The harmful agricultural methods of indigenous farmers have, in the past, destroyed a large part of the woodland. It was customary to cut down and set fire to a stretch of forest, cultivate the field (taungya) thus obtained for two or three years, as long as the freshness of the soil lasted, and then abandon it for another place. I taungya abandoned, they are rarely reoccupied by the woods, and mostly they present themselves with a tangle of bamboo, ferns and grasses. For over half a century, however, the Forestry Department has been working to protect forests and the most valuable are now state reserves. The timber – mainly teak for construction and pyinkado for railway sleepers – is processed by the government and licensed companies under careful control: it ranks third among Burmese exports and in recent years has reached about 150,000 tons. for a value of one and a half million pounds, that is 142 million Italian lire.

The fauna is rich and varied. Anthropoids are represented by two gibbons and a dozen species of apes are known. The tiger is common throughout the province and so is the leopard and various species of wild cats. The Himalayan and Malayan black bears are found in the mountains. Elephants still abound where the vegetation is thickest and every year they are captured to train them for forestry work; the two species of rhinos are now rarer. Wild buffalo (saing) and various species of deer and fallow deer (gyi, thamin, sambar) are very common. Big game hunting requires a permit and many of the larger animals enjoy the benefit of a hunting ban period.

The parriah, a half-wild dog, populates every village and bats can be seen everywhere, including the huge “flying fox”, which during the day sleep hanging, thousands, from the branches of trees even in the most populous streets of Rangoon. Among the many birds are the small brightly colored parrots, the paddy-bird and countless crows; among the reptiles the gecko (tankté) and many snakes, including the python.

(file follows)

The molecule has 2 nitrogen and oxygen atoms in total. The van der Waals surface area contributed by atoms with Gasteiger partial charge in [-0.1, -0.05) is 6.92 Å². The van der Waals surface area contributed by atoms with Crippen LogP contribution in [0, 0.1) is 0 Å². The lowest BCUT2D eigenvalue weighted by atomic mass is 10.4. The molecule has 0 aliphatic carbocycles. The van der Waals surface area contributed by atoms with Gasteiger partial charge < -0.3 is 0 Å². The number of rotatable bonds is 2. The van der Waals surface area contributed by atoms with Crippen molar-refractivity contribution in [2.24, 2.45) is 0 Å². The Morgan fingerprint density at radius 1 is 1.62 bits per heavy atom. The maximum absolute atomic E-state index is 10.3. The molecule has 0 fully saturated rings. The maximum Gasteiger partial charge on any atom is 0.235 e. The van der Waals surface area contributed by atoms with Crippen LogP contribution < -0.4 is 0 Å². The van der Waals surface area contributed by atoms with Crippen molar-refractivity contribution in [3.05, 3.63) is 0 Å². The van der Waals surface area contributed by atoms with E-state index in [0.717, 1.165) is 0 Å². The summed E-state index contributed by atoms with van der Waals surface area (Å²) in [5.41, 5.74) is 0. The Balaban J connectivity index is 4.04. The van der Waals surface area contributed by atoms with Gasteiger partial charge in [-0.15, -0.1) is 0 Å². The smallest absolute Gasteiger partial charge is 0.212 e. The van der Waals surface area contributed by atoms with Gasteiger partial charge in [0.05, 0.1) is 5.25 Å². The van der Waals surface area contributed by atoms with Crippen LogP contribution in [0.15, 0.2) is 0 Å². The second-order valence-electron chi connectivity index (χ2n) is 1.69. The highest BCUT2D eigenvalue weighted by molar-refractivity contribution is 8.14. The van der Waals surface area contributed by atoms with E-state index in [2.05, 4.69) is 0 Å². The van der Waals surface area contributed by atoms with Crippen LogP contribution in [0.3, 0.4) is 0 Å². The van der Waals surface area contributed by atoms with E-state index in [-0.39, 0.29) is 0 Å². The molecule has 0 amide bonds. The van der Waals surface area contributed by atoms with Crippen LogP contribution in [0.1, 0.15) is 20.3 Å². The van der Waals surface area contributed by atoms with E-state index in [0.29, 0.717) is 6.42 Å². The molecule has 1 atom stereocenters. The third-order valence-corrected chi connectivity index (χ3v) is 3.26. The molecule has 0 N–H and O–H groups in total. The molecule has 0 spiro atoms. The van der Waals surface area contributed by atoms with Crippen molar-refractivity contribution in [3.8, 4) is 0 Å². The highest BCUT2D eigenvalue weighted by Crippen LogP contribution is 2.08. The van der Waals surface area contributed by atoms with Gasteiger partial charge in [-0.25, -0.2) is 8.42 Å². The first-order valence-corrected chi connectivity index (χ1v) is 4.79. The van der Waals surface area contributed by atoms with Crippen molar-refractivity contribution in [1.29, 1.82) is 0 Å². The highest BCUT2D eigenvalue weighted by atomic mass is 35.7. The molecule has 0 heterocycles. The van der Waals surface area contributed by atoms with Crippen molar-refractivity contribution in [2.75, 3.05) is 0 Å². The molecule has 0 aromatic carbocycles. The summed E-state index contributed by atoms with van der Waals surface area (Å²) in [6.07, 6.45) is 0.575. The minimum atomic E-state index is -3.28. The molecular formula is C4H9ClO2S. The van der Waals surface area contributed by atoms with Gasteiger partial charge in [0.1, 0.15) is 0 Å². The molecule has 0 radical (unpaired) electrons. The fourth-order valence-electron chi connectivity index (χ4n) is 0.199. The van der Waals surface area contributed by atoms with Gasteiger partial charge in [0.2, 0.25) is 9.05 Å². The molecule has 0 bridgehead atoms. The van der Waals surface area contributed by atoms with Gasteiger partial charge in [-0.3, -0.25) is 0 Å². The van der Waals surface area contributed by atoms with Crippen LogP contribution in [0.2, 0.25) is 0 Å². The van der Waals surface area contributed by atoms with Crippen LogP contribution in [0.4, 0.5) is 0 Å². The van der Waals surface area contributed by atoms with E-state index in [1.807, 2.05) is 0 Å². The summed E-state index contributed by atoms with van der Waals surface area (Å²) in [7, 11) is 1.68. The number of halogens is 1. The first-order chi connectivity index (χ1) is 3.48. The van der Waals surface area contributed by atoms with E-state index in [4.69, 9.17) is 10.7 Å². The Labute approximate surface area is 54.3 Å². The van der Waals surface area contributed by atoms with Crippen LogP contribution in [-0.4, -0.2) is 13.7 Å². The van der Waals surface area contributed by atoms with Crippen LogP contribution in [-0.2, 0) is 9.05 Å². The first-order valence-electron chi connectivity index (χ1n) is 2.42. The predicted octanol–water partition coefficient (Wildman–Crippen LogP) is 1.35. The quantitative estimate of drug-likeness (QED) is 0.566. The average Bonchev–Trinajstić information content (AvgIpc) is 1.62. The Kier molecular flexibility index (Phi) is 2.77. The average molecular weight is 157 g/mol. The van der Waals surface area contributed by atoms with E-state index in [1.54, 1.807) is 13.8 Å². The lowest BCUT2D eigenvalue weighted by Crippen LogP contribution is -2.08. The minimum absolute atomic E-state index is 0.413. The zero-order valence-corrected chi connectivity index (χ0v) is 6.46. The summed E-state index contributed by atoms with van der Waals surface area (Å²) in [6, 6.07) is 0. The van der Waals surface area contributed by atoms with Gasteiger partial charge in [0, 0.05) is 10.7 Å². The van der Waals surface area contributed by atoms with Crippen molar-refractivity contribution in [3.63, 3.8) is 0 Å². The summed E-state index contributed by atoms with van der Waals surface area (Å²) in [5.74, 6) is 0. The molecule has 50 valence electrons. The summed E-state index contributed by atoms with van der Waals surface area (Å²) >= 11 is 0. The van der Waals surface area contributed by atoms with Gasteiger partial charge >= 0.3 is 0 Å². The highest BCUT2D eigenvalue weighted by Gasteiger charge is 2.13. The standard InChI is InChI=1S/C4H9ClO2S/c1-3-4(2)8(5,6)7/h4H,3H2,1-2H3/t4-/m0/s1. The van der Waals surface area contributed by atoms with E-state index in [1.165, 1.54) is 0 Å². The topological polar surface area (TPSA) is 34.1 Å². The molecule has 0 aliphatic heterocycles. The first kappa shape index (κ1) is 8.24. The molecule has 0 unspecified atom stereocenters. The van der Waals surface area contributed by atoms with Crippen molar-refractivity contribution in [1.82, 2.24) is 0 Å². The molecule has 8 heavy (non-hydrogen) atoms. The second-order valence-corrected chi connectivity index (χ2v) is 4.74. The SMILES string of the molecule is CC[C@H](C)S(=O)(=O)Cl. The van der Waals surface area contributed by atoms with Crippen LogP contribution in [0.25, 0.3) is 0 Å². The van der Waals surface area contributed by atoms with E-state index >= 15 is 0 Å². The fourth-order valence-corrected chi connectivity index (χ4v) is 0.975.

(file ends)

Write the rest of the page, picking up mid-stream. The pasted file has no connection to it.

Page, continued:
Natural regions. – Burma can be divided into seven natural regions: 1. Arakan; 2. the western chains; 3. the northern mountain region with the sources of the Irawady and Chindwin; 4. the arid district; 5. the deltas; 6. the Shan plateau; 7. the Tenasserim. The first two and the last two are subdivisions of the elevated morphological zones; the others, parts of the great central basin (see arakan, shan, pegu, tenasserim). In the middle of the latter, in the dry district, is the heart of Burma and the seat of the old capitals: Pagan, Shwebo, Ava, Amarapura and Mandalay, with Prome on its southern edge. But it is natural that the British capital of the province is Rangoon, by the sea.

Myanmar Geography